When the online betting calendar turned over to 2015, Jim Tomsula was a defensive line coach. A few weeks later, he was one of the 32 head coaches in the National Football League. His first interview with the CSN Bay Area network was one of the more awkward conversations in recent memory on television, as he kept pausing, muttering, contradicting himself and simply failing to answer questions. Tonsula made a sharp contrast with Jim Harbaugh, who was much more at ease with the press. It looked, to all observers, that the San Francisco 49ers were so glad to have gotten rid of the egotistical Jim Harbaugh that they had replaced him with an unvarnished assistant who would simply do the bidding of the front office.
— San Francisco 49ers (@49ers) August 5, 2015
Then, San Francisco’s players started leaving. In March it was linebacker Patrick Willis who retired. His apparent replacement, Chris Borland, retired a week later – at the age of 24. A couple months later, Justin Smith retired after 14 years in the league, leaving a big hole on the defensive line. A month after that, offensive tackle Anthony Davis retired at the age of 25. Running back Frank Gore – the 49ers’ all-time leading rusher – headed to Indianapolis as a free agent. Guard Mike Iupati and wide receiver Michael Crabtree all took free-agent deals elsewhere too. Rumors started swirling that quarterback Colin Kaepernick might be traded.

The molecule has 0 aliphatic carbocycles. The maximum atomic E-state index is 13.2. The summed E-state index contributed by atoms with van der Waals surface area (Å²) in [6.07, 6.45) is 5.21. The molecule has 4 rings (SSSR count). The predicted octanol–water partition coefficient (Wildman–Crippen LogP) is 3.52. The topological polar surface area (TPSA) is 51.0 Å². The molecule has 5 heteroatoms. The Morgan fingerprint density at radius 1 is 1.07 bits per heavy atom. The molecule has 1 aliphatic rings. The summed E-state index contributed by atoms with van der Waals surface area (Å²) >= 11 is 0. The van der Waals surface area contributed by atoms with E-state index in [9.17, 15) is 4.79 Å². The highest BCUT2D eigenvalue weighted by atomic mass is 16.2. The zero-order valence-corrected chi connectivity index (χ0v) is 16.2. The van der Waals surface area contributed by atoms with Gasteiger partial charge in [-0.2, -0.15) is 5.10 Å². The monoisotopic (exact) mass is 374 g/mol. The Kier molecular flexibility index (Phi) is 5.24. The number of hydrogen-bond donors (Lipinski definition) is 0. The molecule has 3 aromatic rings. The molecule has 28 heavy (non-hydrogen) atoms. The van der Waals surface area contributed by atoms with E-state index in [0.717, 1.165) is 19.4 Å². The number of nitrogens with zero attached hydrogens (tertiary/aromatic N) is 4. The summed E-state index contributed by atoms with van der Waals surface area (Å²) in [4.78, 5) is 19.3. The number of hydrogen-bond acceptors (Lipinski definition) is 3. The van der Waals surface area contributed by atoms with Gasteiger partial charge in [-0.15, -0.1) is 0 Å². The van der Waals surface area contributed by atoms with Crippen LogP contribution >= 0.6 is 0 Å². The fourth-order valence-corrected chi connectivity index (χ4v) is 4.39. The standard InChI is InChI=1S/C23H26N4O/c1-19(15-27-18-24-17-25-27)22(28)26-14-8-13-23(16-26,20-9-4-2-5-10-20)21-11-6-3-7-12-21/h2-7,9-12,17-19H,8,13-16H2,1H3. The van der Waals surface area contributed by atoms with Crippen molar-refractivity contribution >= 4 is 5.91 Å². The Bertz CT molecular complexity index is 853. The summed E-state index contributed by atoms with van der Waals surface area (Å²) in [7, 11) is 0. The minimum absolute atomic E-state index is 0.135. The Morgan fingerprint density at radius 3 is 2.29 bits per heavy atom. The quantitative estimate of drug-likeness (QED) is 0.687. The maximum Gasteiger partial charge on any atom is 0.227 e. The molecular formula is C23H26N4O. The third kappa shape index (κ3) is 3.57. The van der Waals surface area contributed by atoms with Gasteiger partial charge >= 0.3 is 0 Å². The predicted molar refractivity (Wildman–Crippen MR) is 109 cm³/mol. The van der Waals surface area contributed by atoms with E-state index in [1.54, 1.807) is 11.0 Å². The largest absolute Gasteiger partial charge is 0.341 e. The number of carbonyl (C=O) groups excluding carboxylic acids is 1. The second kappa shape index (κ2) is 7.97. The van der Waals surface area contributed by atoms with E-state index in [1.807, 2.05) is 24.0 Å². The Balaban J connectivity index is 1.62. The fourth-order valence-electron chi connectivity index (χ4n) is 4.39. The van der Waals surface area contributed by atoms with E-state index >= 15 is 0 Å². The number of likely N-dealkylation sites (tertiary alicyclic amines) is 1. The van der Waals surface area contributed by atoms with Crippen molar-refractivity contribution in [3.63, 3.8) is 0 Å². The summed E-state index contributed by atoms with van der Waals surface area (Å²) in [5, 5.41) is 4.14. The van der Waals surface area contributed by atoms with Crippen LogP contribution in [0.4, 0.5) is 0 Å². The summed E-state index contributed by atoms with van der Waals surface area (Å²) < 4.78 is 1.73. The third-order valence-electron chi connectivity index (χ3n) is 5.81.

While the roster bleeding has come to an end, what we do know about Jim Tomsula is that he has never faced higher expectations in his career than he does now. The 49ers had gone to three consecutive NFC Championship Games until the chaos that was the 2014 season broke out. Of the eight candidates whom the 49ers considered, Tomsula had the least experience, which means that the fans aren’t likely to give him much of a honeymoon. The good thing is that Tomsula is brimming with confidence.
Tomsula’s great-grandfather emigrated from Hungary and found a job in a Pennsylvania coal mill, only to die when a coal pulverizer hit him. His great-grandmother didn’t know how to drive, but that didn’t keep her from putting the kids in the car and heading to their new home, where she would wash church floors. Tomsula’s grandfather and father worked in a Hungarian restaurant that went under when old Forbes Field closed. Tomsula himself learned how to weld stainless steel as a third grader, and his teenage job was laying bricks. He made it as a football player at Middle Tennessee State and then Division II Catawba College. After he graduated, people told him to go into coaching, but he wanted to make money instead. However, after a short time making six figures as a medical equipment salesman, his wife told him to leave the money behind and go into coaching. He found a job as an assistant at Charleston Southern for $9,100 per year. He delivered newspapers, worked as a janitor and chopped wood to bring in more money.
After a year living in a car and selling carpets while coaching for free at Catawba, Jim Tomsula got a salaried coaching job and ended up coaching in NFL Europe. So he spent nine years coaching at Catawba in the fall and then coaching in NFL Europe in the summers, working his way up to becoming the head coach of the Rhein Fire in 2006. The time he spent mentoring his players paid off when two of them ended up on the 49ers, and then-head coach Mike Nolan called him in 2007 to become his defensive line coach.
After his promotion, Tomsula brought in assistants who would challenge him – and he has moved the head coach’s office down to the same floor as the locker room so players have to see him every day. He’s still got the same fire for mentoring that he has always had, so it will be interesting to see how the 49ers respond to him.